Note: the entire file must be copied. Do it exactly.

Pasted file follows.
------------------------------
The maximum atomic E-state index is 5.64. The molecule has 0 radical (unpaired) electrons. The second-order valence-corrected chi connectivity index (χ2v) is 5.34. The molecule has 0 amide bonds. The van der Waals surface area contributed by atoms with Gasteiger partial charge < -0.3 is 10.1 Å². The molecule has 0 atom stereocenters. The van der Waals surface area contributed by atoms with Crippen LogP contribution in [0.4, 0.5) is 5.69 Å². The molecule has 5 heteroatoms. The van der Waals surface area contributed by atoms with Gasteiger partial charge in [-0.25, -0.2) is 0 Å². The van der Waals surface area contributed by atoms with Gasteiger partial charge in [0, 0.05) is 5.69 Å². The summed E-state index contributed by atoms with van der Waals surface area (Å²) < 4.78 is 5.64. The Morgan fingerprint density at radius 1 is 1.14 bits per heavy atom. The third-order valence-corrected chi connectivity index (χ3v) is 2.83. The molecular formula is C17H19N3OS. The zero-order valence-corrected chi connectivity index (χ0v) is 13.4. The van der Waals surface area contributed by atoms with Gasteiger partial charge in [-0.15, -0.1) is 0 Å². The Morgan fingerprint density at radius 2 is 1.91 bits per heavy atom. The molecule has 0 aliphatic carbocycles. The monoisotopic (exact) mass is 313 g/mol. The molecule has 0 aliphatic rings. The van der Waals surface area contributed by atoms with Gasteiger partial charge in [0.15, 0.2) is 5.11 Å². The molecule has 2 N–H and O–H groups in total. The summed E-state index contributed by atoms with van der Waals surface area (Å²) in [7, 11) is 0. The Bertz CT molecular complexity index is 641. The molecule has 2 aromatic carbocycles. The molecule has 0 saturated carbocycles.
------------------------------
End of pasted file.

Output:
The maximum atomic E-state index is 5.64. The molecule has 0 radical (unpaired) electrons. The second-order valence-corrected chi connectivity index (χ2v) is 5.34. The molecule has 0 amide bonds. The van der Waals surface area contributed by atoms with Gasteiger partial charge < -0.3 is 10.1 Å². The molecule has 0 atom stereocenters. The van der Waals surface area contributed by atoms with Crippen LogP contribution in [0.4, 0.5) is 5.69 Å². The molecule has 5 heteroatoms. The van der Waals surface area contributed by atoms with Gasteiger partial charge in [-0.25, -0.2) is 0 Å². The van der Waals surface area contributed by atoms with Gasteiger partial charge in [0, 0.05) is 5.69 Å². The summed E-state index contributed by atoms with van der Waals surface area (Å²) < 4.78 is 5.64. The Morgan fingerprint density at radius 1 is 1.14 bits per heavy atom. The third-order valence-corrected chi connectivity index (χ3v) is 2.83. The molecular formula is C17H19N3OS. The zero-order valence-corrected chi connectivity index (χ0v) is 13.4. The van der Waals surface area contributed by atoms with Gasteiger partial charge in [-0.15, -0.1) is 0 Å². The Morgan fingerprint density at radius 2 is 1.91 bits per heavy atom. The molecule has 0 aliphatic carbocycles. The monoisotopic (exact) mass is 313 g/mol. The molecule has 0 aliphatic rings. The van der Waals surface area contributed by atoms with Gasteiger partial charge in [0.15, 0.2) is 5.11 Å². The molecule has 2 N–H and O–H groups in total. The summed E-state index contributed by atoms with van der Waals surface area (Å²) in [7, 11) is 0. The Bertz CT molecular complexity index is 641. The molecule has 2 aromatic carbocycles. The molecule has 0 saturated carbocycles.